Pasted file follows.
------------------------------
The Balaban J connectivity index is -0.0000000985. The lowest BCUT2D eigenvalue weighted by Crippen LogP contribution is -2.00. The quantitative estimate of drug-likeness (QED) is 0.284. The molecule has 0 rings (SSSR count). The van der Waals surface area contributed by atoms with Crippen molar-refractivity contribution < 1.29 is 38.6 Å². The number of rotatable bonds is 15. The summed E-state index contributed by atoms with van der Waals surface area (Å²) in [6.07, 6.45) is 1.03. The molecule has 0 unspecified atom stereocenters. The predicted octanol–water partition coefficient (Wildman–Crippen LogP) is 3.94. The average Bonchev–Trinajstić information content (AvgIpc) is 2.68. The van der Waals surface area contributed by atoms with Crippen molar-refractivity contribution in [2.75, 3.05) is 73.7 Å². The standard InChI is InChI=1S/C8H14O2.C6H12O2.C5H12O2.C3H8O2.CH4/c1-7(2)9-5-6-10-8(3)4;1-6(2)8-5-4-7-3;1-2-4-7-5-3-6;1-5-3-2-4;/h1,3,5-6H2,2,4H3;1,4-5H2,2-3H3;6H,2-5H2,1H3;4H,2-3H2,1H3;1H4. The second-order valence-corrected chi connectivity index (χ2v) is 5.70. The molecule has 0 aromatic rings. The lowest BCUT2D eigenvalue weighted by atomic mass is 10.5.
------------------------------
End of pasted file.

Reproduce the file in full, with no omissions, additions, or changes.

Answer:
The Balaban J connectivity index is -0.0000000985. The lowest BCUT2D eigenvalue weighted by Crippen LogP contribution is -2.00. The quantitative estimate of drug-likeness (QED) is 0.284. The molecule has 0 rings (SSSR count). The van der Waals surface area contributed by atoms with Crippen molar-refractivity contribution < 1.29 is 38.6 Å². The number of rotatable bonds is 15. The summed E-state index contributed by atoms with van der Waals surface area (Å²) in [6.07, 6.45) is 1.03. The molecule has 0 unspecified atom stereocenters. The predicted octanol–water partition coefficient (Wildman–Crippen LogP) is 3.94. The average Bonchev–Trinajstić information content (AvgIpc) is 2.68. The van der Waals surface area contributed by atoms with Crippen molar-refractivity contribution in [2.75, 3.05) is 73.7 Å². The standard InChI is InChI=1S/C8H14O2.C6H12O2.C5H12O2.C3H8O2.CH4/c1-7(2)9-5-6-10-8(3)4;1-6(2)8-5-4-7-3;1-2-4-7-5-3-6;1-5-3-2-4;/h1,3,5-6H2,2,4H3;1,4-5H2,2-3H3;6H,2-5H2,1H3;4H,2-3H2,1H3;1H4. The second-order valence-corrected chi connectivity index (χ2v) is 5.70. The molecule has 0 aromatic rings. The lowest BCUT2D eigenvalue weighted by atomic mass is 10.5.